In this part two of my tribute to Tim Delaney, we will have a look on his great work for Disneyland Paris Discoveryland, and more specifically the Discovery Mountain project. When Tim Delaney and his team of imagineers decided to built Disneyland Paris Discoveryland they wanted to design a whole different concept than the usual tomorrowland. Discoveryland was going to be a land in tribute to great visionaries like Jules Verne or Leonardo da Vinci. On the picture below, an early concept for Discoveryland’s entrance.
On this next rendering, by Tim Delaney, you can see another view of the land, including what was then Discovery mountain. It's difficult to imagine something more huge than this Discovery mountain project. Not only the building was going to be 100 meters in diameter (instead of the 61 meters of the current Space mountain).
Many different designs were produced for the exterior of this huge building as you can see on these next pictures.
But the closer design to the final Discovery Mountain version would have been this artwork by Tim Delaney.
Inside, you will have found inside a large version of the Nautilus, an underwater restaurant themed on the Nemo's "grand salon", an atttraction named “Horizons” , a café, the Disneyland railroad station, and the roller-coaster itself, of course...
Not to mention aerial tubes that linked to “Cine Magique” and Videopolis.
One of the reasons of this all-in-one-building attraction concept was to keep the guests as dry as possible . Because of the global warming it’s now less raining than it was before, but 18 years ago, when the imagineers worked on the concept, the rainy season in Paris could have been pretty long. So, the guests with this concept could have stay undercover. And, talking about water, one of the other great idea was that Discovery Mountain's entire interior was supposed to be lit from lights that were under water, which would have created this incredible atmosphere.
Once inside, the guests would have the choice between take the line to ride the roller coaster...
...or go all the way around the lagoon to enter the Nautilus. At that point , guests with reservation would have been able to dine in the fantastic “Nemo grand salon” restaurant , and through the Nautilus windows , one would have seen the ruins of Atlantis! Part of this idea was coming from Tony Baxter’s Discovery bay concept.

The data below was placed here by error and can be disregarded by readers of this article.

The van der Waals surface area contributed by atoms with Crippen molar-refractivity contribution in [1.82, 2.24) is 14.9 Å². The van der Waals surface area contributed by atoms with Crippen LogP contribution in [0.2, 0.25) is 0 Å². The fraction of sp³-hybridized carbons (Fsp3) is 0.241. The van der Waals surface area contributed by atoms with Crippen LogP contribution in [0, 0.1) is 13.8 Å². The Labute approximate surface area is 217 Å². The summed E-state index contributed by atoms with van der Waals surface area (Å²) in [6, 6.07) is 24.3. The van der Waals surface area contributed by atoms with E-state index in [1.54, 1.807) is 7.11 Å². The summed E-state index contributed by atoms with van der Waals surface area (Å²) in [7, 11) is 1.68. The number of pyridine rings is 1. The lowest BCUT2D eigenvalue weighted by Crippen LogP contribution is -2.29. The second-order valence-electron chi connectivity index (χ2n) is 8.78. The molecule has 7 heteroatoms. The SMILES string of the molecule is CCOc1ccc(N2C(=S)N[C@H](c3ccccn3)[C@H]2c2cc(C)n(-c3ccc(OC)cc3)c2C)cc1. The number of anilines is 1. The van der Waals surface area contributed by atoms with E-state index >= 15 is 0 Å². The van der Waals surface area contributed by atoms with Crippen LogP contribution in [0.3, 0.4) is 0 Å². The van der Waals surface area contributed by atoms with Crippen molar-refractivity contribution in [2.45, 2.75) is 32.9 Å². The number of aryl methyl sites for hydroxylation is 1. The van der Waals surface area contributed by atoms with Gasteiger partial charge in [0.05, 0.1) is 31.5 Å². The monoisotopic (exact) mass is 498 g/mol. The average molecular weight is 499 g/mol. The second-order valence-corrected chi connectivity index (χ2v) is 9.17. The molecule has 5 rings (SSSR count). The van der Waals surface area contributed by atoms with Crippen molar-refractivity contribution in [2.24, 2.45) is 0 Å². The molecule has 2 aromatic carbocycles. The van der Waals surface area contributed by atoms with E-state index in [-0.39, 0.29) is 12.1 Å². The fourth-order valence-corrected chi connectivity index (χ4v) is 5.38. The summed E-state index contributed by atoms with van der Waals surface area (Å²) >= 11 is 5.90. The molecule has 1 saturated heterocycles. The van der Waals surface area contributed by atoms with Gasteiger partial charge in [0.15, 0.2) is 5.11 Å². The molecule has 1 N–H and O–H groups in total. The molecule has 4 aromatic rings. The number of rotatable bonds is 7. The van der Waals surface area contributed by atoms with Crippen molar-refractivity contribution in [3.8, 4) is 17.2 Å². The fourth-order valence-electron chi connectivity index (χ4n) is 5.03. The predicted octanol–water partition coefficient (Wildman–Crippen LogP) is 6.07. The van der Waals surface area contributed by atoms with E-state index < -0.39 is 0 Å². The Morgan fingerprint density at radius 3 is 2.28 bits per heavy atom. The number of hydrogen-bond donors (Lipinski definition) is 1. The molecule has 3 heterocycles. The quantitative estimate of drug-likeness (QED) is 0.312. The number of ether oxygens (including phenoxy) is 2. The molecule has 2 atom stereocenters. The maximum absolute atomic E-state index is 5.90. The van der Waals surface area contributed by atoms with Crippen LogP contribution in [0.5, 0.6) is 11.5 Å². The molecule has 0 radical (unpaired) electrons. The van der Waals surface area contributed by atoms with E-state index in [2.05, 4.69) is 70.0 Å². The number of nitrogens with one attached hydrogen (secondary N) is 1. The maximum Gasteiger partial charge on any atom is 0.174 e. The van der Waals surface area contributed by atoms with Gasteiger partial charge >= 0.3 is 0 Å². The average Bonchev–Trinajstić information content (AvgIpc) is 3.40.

This huge inside volcano where you can see a track going out of it was probably the first free-fall concept imagined by the imagineers, another tribute to Jules Verne and his “Journey to the center of the Earth" story. The guests were supposed to be blow up to the top of the building - just like in Verne’s story when they escape the center of the Earth through a volcano chimney - and have a brief look outside to the park before falling down again. We know the rest of the story: this “Journey to the center of the Earth” was not build, another "Journey" exist now at Tokyo Disney Sea, and the Tower of Terror was finally the first free fall attraction to be built by WDI.
Of course the cost of this Discovery mountain project was really expensive and some cuts became inevitable. DLP finally have this Victorian version of Space Mountain - always with the huge cannon and the Nautilus is now outside, unfortunately without the Nemo restaurant and this one is probably the one i miss the most.
Below a rendering by Tim Delaney of the Space Mountain that was finally built.
The theme of this "final" version of Space Mountain was inspired by Jules Verne "From the Earth to the Moon".
The pictures below will show you WDI Imaginners at work on the models of the two versions.
Other pictures of the model...
The beautiful Columbiad cannon was kept from the original concept, and even some reminiscences of the “volcano” first concept with these rocks emerging from the Discoveryland lagoon that you still can see today.